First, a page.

A Critical Analysis on Innovative Management

1-Introduction ——— 2 2- Discussion ———2 2. 1 Critically Evaluate Current Creative and Innovative ———3 Management process in the Organisation 2. 2 Explain how to Lead Others to Embrace Innovation and Change. ———3 2. 3 Critically evaluate the relevance of leadership within the organisation. ——5 2. 4 Produce an appropriate rationale to persuade stakeholders ———5 of an organisation of the benefits of a creative and innovative idea. 3-Conclusions ——— 6 4-Recommendations ———- 7 5-References ———- 7

1. Introduction John Kotter (1996) defined management as number of procedures which can keep the complex interaction between individuals and technology moving efficiently. He identified several phases of this complex interaction, but the most important pieces are considered to be the “planning, budgeting, organising, staffing, controlling, and problem solving”. (Kotter, 1996) Effective management and leadership can lead an organisation to successfully achieve its targets.

Leaders are people ‘who inspire with clear vision of how things can be done better’. (Olson et al. , 2001) 2. Discussion In this case study we will look Jack Welch, a well-known and influential business leader of the 20th century. Mr Welsh was the Chairman and Chief Executive Officer (CEO) of General Electric Co. (GE) and he is considered a very good example of a born leader. During the 41 years he spent working with GE, he helped transform the company into a very successful, productive and thus valuable business.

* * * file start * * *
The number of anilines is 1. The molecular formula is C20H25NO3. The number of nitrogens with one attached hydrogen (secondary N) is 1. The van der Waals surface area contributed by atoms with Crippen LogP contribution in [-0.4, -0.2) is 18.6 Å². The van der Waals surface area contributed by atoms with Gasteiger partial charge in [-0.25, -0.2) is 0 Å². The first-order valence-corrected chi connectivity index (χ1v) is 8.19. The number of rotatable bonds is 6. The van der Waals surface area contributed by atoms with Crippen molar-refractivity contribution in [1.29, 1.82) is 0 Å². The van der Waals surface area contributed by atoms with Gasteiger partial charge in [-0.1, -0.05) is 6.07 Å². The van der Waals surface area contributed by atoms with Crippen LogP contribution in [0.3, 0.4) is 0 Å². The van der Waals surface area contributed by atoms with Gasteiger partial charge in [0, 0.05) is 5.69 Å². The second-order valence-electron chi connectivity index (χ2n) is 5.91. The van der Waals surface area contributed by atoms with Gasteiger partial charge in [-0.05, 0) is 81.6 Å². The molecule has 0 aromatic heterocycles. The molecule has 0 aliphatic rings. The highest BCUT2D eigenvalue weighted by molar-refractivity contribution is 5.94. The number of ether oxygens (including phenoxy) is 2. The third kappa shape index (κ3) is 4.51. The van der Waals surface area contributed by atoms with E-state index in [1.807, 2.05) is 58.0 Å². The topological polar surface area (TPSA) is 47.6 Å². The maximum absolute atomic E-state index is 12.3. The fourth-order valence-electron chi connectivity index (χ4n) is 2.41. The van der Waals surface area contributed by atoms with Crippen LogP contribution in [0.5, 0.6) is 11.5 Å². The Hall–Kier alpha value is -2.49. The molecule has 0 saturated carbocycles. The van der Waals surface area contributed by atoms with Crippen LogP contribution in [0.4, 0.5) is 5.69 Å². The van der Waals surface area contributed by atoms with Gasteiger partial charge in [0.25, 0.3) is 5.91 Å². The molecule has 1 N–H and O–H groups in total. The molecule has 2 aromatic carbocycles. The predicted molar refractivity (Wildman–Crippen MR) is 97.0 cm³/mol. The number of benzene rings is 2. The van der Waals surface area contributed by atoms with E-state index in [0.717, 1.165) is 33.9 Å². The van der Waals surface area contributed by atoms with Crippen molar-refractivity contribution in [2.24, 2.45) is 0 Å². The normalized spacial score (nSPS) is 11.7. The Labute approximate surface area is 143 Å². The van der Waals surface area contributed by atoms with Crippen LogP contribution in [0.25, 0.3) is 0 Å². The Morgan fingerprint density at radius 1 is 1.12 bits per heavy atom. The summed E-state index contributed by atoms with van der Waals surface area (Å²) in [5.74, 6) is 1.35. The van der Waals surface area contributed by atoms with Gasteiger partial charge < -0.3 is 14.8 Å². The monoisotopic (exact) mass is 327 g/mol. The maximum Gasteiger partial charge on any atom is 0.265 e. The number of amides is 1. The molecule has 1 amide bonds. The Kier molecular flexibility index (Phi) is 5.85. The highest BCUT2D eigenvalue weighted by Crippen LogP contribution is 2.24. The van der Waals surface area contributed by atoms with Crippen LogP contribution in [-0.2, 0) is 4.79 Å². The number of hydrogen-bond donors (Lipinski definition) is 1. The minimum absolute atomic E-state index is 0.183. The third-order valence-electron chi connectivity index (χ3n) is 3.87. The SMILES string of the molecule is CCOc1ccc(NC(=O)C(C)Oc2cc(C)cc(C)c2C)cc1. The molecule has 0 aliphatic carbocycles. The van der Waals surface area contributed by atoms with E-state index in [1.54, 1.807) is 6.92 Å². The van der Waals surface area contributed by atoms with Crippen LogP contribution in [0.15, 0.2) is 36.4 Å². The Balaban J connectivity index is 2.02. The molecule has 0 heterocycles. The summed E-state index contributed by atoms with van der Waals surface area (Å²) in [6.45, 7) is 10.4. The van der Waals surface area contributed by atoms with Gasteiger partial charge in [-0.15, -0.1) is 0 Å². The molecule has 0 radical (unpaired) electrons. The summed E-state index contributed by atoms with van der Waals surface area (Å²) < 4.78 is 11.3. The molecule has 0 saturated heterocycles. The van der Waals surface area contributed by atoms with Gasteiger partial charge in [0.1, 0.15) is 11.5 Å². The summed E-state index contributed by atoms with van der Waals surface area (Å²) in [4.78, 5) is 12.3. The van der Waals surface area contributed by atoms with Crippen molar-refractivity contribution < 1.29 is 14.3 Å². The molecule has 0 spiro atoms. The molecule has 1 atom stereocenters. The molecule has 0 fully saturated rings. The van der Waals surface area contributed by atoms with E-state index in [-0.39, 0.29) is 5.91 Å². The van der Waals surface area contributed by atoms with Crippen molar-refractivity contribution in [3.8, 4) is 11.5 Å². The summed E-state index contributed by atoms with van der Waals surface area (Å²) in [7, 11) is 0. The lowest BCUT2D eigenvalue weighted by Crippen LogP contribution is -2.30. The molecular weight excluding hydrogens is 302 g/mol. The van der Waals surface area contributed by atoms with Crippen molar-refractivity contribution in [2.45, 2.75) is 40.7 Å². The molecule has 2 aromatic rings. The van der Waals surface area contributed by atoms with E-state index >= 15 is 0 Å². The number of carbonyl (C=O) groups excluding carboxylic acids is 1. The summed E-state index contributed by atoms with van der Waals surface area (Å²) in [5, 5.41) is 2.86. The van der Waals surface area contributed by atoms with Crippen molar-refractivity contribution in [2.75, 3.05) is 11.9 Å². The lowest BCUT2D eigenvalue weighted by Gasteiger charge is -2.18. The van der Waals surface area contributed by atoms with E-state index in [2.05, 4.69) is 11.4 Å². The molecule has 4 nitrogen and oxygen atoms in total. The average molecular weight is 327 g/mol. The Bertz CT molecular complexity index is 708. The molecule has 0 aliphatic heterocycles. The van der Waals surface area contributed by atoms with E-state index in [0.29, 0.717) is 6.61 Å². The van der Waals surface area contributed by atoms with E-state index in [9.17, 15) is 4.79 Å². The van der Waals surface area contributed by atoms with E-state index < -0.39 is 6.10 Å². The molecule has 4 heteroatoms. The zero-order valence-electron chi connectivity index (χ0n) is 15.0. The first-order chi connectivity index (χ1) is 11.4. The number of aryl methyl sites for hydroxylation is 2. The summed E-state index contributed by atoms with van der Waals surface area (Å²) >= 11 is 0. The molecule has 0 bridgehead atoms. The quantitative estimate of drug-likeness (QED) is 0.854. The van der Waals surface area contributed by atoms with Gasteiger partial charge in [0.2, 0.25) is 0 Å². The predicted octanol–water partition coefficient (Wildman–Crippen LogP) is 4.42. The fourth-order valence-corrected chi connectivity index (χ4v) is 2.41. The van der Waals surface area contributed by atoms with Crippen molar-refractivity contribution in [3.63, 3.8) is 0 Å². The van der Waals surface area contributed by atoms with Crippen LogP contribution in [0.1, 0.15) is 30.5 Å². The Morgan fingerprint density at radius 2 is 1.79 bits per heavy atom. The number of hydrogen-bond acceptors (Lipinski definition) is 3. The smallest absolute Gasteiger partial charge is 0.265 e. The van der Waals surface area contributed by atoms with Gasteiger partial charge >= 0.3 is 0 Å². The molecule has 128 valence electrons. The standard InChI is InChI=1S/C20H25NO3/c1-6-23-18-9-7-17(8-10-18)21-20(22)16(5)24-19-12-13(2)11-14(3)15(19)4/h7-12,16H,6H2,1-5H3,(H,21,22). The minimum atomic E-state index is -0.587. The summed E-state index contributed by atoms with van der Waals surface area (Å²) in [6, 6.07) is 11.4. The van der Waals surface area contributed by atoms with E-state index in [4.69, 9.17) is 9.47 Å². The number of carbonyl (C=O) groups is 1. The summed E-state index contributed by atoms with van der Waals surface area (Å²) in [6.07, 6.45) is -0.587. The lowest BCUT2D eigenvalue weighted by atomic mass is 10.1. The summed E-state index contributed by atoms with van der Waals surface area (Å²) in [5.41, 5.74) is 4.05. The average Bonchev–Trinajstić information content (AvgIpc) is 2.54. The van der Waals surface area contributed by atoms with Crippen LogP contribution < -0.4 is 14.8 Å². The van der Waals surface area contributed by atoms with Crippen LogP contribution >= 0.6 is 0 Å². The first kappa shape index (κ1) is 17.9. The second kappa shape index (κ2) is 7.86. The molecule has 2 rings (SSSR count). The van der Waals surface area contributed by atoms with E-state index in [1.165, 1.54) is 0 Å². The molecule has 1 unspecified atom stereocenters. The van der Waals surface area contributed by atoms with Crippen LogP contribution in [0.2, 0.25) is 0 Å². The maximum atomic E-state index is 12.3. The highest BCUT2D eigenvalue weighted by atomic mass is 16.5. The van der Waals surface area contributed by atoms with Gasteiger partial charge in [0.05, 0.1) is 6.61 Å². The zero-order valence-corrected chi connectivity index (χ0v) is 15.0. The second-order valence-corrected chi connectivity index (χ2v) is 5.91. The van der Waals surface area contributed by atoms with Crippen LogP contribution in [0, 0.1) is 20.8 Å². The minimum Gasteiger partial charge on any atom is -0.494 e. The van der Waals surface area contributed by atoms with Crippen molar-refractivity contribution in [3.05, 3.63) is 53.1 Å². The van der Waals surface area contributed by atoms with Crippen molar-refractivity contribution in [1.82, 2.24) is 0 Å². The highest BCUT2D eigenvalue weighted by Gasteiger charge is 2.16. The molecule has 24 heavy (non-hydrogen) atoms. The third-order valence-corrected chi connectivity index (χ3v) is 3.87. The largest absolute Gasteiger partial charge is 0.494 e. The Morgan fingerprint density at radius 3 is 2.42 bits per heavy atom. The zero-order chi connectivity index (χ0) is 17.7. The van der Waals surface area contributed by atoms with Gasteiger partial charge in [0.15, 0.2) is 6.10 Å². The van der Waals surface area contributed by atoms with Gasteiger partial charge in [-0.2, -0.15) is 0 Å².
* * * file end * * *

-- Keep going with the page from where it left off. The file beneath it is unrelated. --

As a CEO, he is renowned for his creative and innovative leadership style. Jack Welsh commenced his career at GE as a Junior Engineer in 1960, just after receiving a doctorate in chemical engineering from the University of Illinois. Not long after starting work at GE, Mr Welch accepted a different offer from International Minerals and Chemicals, as he was not satisfied with the bureaucracy at GE. However, this plan never materialised as Reuben Geutoff, an executive at GE at the time, convinced him to stay and helped reduce the bureaucracy.

As such, Jack Welch remained with GE, and gradually progressed through the company, from head of the plastics division in 1968, to group executive in 1973. 2. 1 Critically Evaluate Current Creative and Innovative Management process in the Organisation In this case study, only twenty years after starting at the company, Mr Welch became the youngest CEO at GE to date. During this time working in this post, the company grew from a relatively small manufacturer of light bulbs and simple electrical appliances, to a multi-billion industrial conglomerate by the turn of the century.

Over 900 acquisitions, worth several billion dollars were under his supervision, and made the company several more billion dollars through the sale of part of businesses. 2. 2 Explain how to Lead Others to Embrace Innovation and Change Innovative ideas can originate from anywhere in an organisational structure, but it is recognised that developing the “raw idea” to an “implemented idea” needs careful support. Managers should be provided the opportunity to be creative and try out new ideas and concepts (within pre-considered risks).